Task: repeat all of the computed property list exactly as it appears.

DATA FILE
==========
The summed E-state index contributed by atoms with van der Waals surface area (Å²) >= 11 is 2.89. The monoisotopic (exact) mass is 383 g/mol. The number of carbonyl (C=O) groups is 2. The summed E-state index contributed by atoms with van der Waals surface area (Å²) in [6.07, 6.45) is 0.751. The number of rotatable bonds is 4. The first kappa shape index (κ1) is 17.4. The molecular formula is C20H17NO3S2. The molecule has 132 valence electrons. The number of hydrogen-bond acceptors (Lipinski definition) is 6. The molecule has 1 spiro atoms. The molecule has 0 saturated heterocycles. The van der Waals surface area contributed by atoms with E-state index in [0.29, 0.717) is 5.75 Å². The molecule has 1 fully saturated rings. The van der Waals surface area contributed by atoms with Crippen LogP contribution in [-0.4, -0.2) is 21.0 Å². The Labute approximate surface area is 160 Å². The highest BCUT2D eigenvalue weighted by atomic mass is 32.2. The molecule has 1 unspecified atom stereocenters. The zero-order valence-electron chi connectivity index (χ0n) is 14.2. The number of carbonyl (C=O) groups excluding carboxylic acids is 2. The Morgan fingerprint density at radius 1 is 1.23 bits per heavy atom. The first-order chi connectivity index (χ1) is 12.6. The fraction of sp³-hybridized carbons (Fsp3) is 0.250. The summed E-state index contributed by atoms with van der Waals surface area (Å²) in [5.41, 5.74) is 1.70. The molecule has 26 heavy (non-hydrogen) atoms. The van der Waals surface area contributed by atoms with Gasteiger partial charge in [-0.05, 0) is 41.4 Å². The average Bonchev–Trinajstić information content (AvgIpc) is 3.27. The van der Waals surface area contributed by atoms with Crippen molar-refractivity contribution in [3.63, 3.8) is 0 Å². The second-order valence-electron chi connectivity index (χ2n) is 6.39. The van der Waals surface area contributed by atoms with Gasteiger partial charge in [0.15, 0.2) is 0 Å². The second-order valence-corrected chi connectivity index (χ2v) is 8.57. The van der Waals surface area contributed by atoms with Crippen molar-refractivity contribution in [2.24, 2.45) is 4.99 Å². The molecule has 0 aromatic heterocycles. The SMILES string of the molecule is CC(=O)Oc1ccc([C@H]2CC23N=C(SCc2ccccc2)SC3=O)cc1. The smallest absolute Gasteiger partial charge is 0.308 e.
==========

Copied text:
The summed E-state index contributed by atoms with van der Waals surface area (Å²) >= 11 is 2.89. The monoisotopic (exact) mass is 383 g/mol. The number of carbonyl (C=O) groups is 2. The summed E-state index contributed by atoms with van der Waals surface area (Å²) in [6.07, 6.45) is 0.751. The number of rotatable bonds is 4. The first kappa shape index (κ1) is 17.4. The molecular formula is C20H17NO3S2. The molecule has 132 valence electrons. The number of hydrogen-bond acceptors (Lipinski definition) is 6. The molecule has 1 spiro atoms. The molecule has 0 saturated heterocycles. The van der Waals surface area contributed by atoms with E-state index in [0.29, 0.717) is 5.75 Å². The molecule has 1 fully saturated rings. The van der Waals surface area contributed by atoms with Crippen LogP contribution in [-0.4, -0.2) is 21.0 Å². The Labute approximate surface area is 160 Å². The highest BCUT2D eigenvalue weighted by atomic mass is 32.2. The molecule has 1 unspecified atom stereocenters. The zero-order valence-electron chi connectivity index (χ0n) is 14.2. The number of carbonyl (C=O) groups excluding carboxylic acids is 2. The Morgan fingerprint density at radius 1 is 1.23 bits per heavy atom. The first-order chi connectivity index (χ1) is 12.6. The fraction of sp³-hybridized carbons (Fsp3) is 0.250. The summed E-state index contributed by atoms with van der Waals surface area (Å²) in [5.41, 5.74) is 1.70. The molecule has 26 heavy (non-hydrogen) atoms. The van der Waals surface area contributed by atoms with Gasteiger partial charge in [-0.05, 0) is 41.4 Å². The average Bonchev–Trinajstić information content (AvgIpc) is 3.27. The van der Waals surface area contributed by atoms with Crippen molar-refractivity contribution in [3.63, 3.8) is 0 Å². The second-order valence-electron chi connectivity index (χ2n) is 6.39. The van der Waals surface area contributed by atoms with Gasteiger partial charge in [0.15, 0.2) is 0 Å². The second-order valence-corrected chi connectivity index (χ2v) is 8.57. The van der Waals surface area contributed by atoms with Crippen molar-refractivity contribution in [2.24, 2.45) is 4.99 Å². The molecule has 0 aromatic heterocycles. The SMILES string of the molecule is CC(=O)Oc1ccc([C@H]2CC23N=C(SCc2ccccc2)SC3=O)cc1. The smallest absolute Gasteiger partial charge is 0.308 e.